Hughes PR is a communications and public relations consultancy with proven and extensive experience in publicity and media relations, issues management, crisis management, digital media and social media strategy and implementation, community consultation, event management, media training, publications and strategic problem solving. Find out more.

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Hughes PR

The main event

Here at Hughes Public Relations we’re lucky enough to attend lots of events, and even luckier to organise lots of events.

I say “luckier” because when you organise an event, you get an insight into what makes your client and their customers tick in a unique way. Organising and attending an event for your client shows you what’s important to their business and how their current stakeholder relationships are tracking in a way that six months’ worth of boardroom meetings won’t give you.

The microphone's working!

I also say “luckier” because you learn a LOT when organising an event. And I don’t just mean about how to hook up a PA system. (That said, learning about hooking up a PA system is one of the most important things on the list. I speak from personal experience! The thing I learned? Don’t stop troubleshooting. You’ve probably missed something very simple.)

Working as a team here are Hughes PR, we have the benefit of learning from each other. Thanks to sharing knowledge and Tim’s spectacular organisational skills leading by example, we’ve pretty much now got the preparation part down pat. On the day, you never know what will happen, but we do our best to be prepared for every possible scenario!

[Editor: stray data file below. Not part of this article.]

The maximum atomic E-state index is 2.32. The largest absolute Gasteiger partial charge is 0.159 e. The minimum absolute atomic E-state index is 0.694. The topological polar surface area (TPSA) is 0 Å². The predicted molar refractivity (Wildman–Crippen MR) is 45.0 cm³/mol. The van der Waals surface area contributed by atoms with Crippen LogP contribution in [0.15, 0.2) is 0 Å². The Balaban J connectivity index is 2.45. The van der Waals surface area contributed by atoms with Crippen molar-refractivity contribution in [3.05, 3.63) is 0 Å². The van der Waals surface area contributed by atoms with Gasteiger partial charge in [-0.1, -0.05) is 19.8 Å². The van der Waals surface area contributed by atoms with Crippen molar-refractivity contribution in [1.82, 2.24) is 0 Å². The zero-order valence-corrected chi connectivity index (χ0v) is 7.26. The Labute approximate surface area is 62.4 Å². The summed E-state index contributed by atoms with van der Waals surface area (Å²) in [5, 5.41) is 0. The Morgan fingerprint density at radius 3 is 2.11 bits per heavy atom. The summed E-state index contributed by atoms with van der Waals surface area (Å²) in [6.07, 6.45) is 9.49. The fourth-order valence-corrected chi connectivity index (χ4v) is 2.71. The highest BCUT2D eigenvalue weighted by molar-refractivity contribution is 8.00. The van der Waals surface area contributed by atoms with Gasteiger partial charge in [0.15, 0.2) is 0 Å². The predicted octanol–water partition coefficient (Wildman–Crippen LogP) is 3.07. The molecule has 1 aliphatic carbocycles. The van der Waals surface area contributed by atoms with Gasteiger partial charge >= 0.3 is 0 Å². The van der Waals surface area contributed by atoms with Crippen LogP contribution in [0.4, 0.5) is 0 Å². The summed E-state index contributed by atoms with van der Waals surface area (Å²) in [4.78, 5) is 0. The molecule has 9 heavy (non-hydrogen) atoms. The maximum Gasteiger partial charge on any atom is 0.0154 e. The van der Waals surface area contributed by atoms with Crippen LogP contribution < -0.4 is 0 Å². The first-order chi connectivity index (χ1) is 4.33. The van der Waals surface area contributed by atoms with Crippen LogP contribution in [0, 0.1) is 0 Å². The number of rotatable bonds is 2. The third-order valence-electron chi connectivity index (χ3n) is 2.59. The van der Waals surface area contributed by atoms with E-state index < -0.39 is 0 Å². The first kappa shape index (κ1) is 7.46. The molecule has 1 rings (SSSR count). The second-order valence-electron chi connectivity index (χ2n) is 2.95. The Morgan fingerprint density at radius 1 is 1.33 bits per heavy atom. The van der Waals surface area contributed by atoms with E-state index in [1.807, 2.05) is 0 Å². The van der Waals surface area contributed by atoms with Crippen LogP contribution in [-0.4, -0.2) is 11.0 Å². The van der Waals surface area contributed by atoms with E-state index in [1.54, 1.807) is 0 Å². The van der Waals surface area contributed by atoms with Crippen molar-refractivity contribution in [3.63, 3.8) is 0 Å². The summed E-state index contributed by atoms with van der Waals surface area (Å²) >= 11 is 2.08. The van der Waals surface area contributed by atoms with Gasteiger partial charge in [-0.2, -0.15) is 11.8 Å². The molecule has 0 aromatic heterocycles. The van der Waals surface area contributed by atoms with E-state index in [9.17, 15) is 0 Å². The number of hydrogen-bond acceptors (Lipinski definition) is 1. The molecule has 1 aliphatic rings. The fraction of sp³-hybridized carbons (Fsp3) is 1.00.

A great event starts with a great date and time. No one is going to show up to your event at 10am on Mother’s Day, so it’s important to make sure you’ve chosen a time and day that’s going to ensure the majority of your target audience is able to attend. On this, Tiffany Farrington from the Social Diary has a fantastic blog post on when not to hold your event.

A great event starts with a comprehensive event brief. From ensuring the event has the right people invited to making sure we’ve got signage pointing people to where the action is, we have a template we use that leaves no stone unturned. Running sheets, speeches, flowers, gifts, photography, weather forecasts, council permits, name tags, parking… the list goes on. We won’t need everything on the list, but it’s an important touch point for all the possibilities.

From here, assigning responsibility for tasks and making sure all organisers are aware of their responsibilities so that nothing gets left out is hugely important.

We also have an event “tool kit” that we can take from the office to an event whenever required. The event tool kit is a little red (of course!) suitcase that contains essentials such as cable ties, gaffa tape, blu tack, permanent markers, spare name tags, a torch, and a audio visual technician. Okay, I’m kidding about that last one. I wish I wasn’t.

And the result of all this planning and contingencies and tool kits and extensive training in audio visual troubleshooting? Hopefully a client event that meets their objectives – gets all the right people together and communicates the right things to them – and has a working microphone!

If you ever need help managing an event as part of your PR plan – we’re here to help.

Hughes PR is a communications and public relations consultancy with proven and extensive experience in publicity and media relations, issues management, crisis management, digital media and social media strategy and implementation, community consultation, event management, media training, publications and strategic problem solving. Find out more.